Even as it delivers its pre-election budget this week, the Justin Trudeau government has serious corporate issues on its plate: the SNC-Lavalin matter that won't disappear no matter how it tries, the Trans Mountain pipeline that won't find a buyer no matter how it tries, to name a plus-sized couple.
But none offers nearly the economic and ethical dilemma of whither Huawei, the world's largest telecommunications equipment manufacturer, as it plans to help Canada into the 5G era of smart cities and the internet of things.
The excitement is correctly palpable about 5G as the fuel for faster, stronger, preferably more secure tech - but so are the suspicions in some quarters that Huawei is a state-directed provider posing cyberespionage threats and free-market distortions Canada ought to repel.
The current, protracted review of the file by the Trudeau government would become its costliest if Huawei is banned, not only in the billions of dollars it will face in industrial assistance and corporate litigation, but also perhaps in damage to its crucial near-term nation-to-nation relationship with the world's fastest growing economy.
Time was Canada could turn to the United States to propel technological change. But 5G is ostensibly the manufacturing domain of two European firms, Ericsson and Nokia, and two Chinese companies, ZTE and the mightiest of them all, Huawei.
The Canadian telecom giants are partnered differently: Rogers with Ericsson and both BCE and Telus with Huawei. Quite properly, they are owed clarity quickly on this issue; every day without it amplifies the fear Canada will be left behind or pay a severe price for participating.
We have had Huawei's 3G and 4G technology coursing through our radio access networks for years, and indeed it has been a strong and positive corporate presence in investing generously in university research here.
But the concerns about 5G involve its pervasive nature. We will open the door to a much greater internet, and one think-tank likened it to the risk of the builder of your home deciding to burgle it, knowing everything intimate about it.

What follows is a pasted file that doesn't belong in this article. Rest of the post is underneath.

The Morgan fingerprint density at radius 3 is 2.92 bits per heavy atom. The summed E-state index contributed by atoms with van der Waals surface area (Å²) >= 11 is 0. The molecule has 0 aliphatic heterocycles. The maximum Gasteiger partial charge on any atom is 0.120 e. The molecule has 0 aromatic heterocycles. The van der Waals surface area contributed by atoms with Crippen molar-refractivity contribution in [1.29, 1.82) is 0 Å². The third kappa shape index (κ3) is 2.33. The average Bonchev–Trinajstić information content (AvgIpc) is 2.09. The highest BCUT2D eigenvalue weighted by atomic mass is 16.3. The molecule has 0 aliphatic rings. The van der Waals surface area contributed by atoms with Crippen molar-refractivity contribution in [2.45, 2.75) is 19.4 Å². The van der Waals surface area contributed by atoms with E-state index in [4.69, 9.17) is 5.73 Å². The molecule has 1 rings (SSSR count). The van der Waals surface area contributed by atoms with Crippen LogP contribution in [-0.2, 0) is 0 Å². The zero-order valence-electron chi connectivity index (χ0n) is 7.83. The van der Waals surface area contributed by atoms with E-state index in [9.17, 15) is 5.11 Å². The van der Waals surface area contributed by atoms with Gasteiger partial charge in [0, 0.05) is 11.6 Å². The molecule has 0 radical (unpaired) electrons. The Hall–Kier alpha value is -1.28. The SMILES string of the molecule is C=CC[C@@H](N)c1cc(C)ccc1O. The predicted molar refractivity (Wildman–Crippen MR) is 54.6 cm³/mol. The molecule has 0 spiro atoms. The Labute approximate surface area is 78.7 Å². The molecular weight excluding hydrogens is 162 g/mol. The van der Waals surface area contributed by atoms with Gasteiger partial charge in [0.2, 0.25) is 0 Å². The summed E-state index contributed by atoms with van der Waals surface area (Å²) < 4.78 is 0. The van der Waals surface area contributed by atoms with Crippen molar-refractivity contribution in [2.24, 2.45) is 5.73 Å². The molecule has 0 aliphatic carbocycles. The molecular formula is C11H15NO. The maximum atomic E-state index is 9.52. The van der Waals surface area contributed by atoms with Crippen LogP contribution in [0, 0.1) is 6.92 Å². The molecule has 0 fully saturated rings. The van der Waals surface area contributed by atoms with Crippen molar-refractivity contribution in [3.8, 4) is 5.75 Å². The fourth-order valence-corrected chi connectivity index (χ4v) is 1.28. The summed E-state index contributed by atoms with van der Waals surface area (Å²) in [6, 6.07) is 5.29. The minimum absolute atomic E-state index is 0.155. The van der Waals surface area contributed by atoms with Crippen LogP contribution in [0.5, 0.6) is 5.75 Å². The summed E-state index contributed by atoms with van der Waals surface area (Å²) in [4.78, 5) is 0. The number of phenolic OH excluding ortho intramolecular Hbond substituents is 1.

If Huawei is permitted to stay, industry and the public need reassurance that security concerns are manageable. Our navigation via 5G inevitably will involve all providers, not just one that could theoretically seal us off, and so this supply chain will only be as strong as its weakest link.
If Huawei is airbrushed out of the Canadian picture, industry will need compensation to unravel the Gordian knot of incumbent tech, or else the cost will be passed along to the public - either way, of course, we pay. And Huawei is bound to enact a foreign investor protection agreement Stephen Harper's government created.
In B.C., as we know all too well, we are much in the muck about this.
The forced Vancouver residency of Meng Wanzhou - Huawei's chief financial officer arrested here in December and battling extradition to the United States to face and fight a 13-count indictment on bank and wire fraud, violating sanctions against Iran and obstructing justice - has been a force multiplier of Canada's problems.
Even if Canada was only really following an extradition treaty with America in apprehending Meng, it has been publicly scorned and threatened and punished by China.
America, Germany, Australia and New Zealand have moved to exclude the company. The United Kingdom has so far said it could muddle through, limiting procurement from Huawei in a hybrid supply chain, but the government has not formally decided.
No matter the outcome, the Public Safety Canada review will unleash litigious corporations or repercussive countries. What will be telling will be whether Trudeau listens to his intelligence agencies, if he redeploys his SNC-Lavalin job-protection mantra, how he persuades the public he is pursuing its best interests, and what it reveals about his intentions with our two largest trading partners.
As he heads into an election, this couldn't have been the decision nor the job nor the campaign Trudeau expected or idealized. Do not envy the man.
-- Kirk LaPointe is editor-in-chief of Business in Vancouver and vice-president, editorial, of Glacier Media.